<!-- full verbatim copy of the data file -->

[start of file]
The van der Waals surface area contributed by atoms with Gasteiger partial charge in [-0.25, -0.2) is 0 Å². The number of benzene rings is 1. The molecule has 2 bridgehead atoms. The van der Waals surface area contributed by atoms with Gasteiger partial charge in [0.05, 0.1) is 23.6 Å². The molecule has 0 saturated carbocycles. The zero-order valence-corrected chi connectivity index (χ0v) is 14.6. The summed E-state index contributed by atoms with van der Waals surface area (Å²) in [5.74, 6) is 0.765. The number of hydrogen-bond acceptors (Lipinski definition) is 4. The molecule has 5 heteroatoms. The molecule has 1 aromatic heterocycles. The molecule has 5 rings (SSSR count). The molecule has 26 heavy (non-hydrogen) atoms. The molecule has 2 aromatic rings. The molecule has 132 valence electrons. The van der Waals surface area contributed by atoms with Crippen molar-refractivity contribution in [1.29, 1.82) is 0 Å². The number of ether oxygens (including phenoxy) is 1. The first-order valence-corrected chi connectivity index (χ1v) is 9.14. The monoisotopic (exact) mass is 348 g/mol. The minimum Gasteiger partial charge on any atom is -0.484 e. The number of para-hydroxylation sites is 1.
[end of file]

The van der Waals surface area contributed by atoms with Gasteiger partial charge in [-0.25, -0.2) is 0 Å². The number of benzene rings is 1. The molecule has 2 bridgehead atoms. The van der Waals surface area contributed by atoms with Gasteiger partial charge in [0.05, 0.1) is 23.6 Å². The molecule has 0 saturated carbocycles. The zero-order valence-corrected chi connectivity index (χ0v) is 14.6. The summed E-state index contributed by atoms with van der Waals surface area (Å²) in [5.74, 6) is 0.765. The number of hydrogen-bond acceptors (Lipinski definition) is 4. The molecule has 5 heteroatoms. The molecule has 1 aromatic heterocycles. The molecule has 5 rings (SSSR count). The molecule has 26 heavy (non-hydrogen) atoms. The molecule has 2 aromatic rings. The molecule has 132 valence electrons. The van der Waals surface area contributed by atoms with Crippen molar-refractivity contribution in [1.29, 1.82) is 0 Å². The number of ether oxygens (including phenoxy) is 1. The first-order valence-corrected chi connectivity index (χ1v) is 9.14. The monoisotopic (exact) mass is 348 g/mol. The minimum Gasteiger partial charge on any atom is -0.484 e. The number of para-hydroxylation sites is 1.